And the final pre-wrap flourish was that bonkers interior. Inspired by the wacky Bosozoku style, it features oodles of blue Alcantara with the seat bolsters stuffed with llama hair (but of course). Look up and you’ll spot a genuine Bentley headlining, complete with multi-change LED lighting. Zany enough for you? Well, strap yourselves in tight, kids, because now it’s time for the maestros to get wrapping…
“We all agreed that racing liveries were a popular theme in the wrapping world and with the rust/distressed look popular too we decided to combine these two themes,” Mark outlines.
“Researching 1970s race car liveries, we chose Paul Newman’s 1979 Datsun 280ZX to base our design on. We could see how the lines of the design would transfer and work well on our 350Z. To take the rust look one step further, we took the element of a ‘barn find’ and applied this idea to the racing livery.”
Funkeefish’s graphic designer, Jon, set about drawing up the retro graphics and adding in distressed and worn details; tyre marks, rust, peeling paint, and even bird poo! The artwork was then printed onto Avery Dennison 1105 vinyl and, following a week-long drying time, the print was taken one step further: using sandpaper and thinners, they scratched and scuffed various areas of the wrap to replicate those hard-won racing injuries.
“Being a barn find, there are some great details on the vehicle,” Mark enthuses. “For example, on the roof we added paint pot marks and spillages, and to give the roof more design features we added texture to the bird poo by using acrylic paint under the laminate. We took this concept one step further with the rear Datsun badge: we hand-painted the text with acrylic paint onto vinyl – in some areas this was over 6mm thick – allowing a month to dry. The text was hand-cut and laid onto the printed template
which was already wrapped on the car, and then a final wrap was placed over it. This gave the effect of an aged and shrunken logo, and it’s one of my favourite areas of the car.”
The innovative ideas just kept on coming. Keen to show what you can really do with clever design on vinyl, they set about crafting an optical illusion over the rear window. See those retro louvres? They’re not actually louvres at all. It’s a sneaky printed design creating a 3D effect. Ingenious, right? And the wheels weren’t ignored either: part of the reason for choosing the smoothies was that they have a nice big flat surface area – perfect for applying yet more detail wrapping!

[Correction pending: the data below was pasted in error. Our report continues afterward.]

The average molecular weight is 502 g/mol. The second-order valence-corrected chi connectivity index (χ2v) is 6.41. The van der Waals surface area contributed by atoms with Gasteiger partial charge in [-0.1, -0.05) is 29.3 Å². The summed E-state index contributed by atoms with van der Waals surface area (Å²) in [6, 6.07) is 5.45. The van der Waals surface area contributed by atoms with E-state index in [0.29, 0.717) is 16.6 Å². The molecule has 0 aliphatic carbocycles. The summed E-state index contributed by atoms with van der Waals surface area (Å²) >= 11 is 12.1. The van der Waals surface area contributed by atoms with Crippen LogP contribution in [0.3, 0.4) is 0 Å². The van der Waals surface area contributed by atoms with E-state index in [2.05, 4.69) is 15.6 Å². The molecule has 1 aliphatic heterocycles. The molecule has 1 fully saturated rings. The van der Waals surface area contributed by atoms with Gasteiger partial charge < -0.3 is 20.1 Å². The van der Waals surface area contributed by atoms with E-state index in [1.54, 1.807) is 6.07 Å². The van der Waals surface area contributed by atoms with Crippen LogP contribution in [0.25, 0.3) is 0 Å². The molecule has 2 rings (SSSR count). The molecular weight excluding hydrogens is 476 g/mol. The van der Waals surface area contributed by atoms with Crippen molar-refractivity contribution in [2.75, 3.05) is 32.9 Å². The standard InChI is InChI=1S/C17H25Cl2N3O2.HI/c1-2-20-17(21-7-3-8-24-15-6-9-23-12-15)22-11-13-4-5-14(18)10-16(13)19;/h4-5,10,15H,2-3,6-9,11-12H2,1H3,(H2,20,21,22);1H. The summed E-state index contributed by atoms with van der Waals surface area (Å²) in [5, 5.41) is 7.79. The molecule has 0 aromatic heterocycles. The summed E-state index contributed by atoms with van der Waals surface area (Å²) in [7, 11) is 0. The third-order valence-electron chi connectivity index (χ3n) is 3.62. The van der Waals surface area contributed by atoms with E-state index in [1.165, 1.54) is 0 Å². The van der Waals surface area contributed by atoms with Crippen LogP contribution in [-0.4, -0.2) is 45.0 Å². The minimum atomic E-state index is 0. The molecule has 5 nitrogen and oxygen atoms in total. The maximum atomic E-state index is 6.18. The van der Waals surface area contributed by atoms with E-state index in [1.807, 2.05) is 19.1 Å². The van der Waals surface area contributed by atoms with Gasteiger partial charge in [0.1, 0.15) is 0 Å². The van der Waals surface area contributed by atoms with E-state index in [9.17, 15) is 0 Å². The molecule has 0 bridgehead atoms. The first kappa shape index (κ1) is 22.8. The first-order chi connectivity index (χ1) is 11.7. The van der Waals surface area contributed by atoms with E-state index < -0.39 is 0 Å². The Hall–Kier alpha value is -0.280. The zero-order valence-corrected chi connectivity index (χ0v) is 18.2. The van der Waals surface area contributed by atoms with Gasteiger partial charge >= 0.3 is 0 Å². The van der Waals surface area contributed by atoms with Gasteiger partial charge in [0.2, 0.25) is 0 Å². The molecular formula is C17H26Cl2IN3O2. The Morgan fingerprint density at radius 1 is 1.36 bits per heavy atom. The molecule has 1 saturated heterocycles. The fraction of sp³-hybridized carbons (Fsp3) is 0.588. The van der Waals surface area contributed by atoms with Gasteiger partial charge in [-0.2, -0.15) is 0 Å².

The original 1970s Datsun race car had gold cross-spoke alloys and Funkeefish have made a crafty tribute to this design using their own FF logo, printed onto clear in a yellow gold tint and then placed on Avery chrome wrap.
This is one of the elements of the car that provokes most questioning from onlookers at shows. After all, how can it be possible to wrap your wheels?! Well folks, now you know the secret.
“We’ve had a tremendous amount of positive feedback, both on social media and at car shows,” says Mark. “We first took it to Low Collective in September as we had a trade stand there, and then to TRAX. Having entered it into Avery Dennison’s global Wrap Like a King competition, we won the Northern Region: Europe category. And we’re very excited that it ended up being crowned European Continental Winner!
“The wrap really is one of a kind. It took a solid six months from the start of the design phase to the finished effect, and we’re truly enjoying the feedback. People seem to really love it.”
We certainly do, too. The herculean effort that’s been put into making this 350Z look like it had been wheeled off the track in 1979 and abandoned among the straw and the owls is incredible, and it allows the casual observer to enjoy that once-in-a-lifetime thrill – the thrill of finding something valuable that had been thought lost. This isn’t just a wrap. It’s an emotional rollercoaster.
20inch smoothies with a wrap?! The details don’t stop under the bonnet Courtesy of a Ferrari 488 GTE
Part-inspired by Paul Newman’s 1979 Datsun 280ZX Details include paint spillage and textured bird poo
Suddenly the details behind the Honey Monster’s sad demise became clear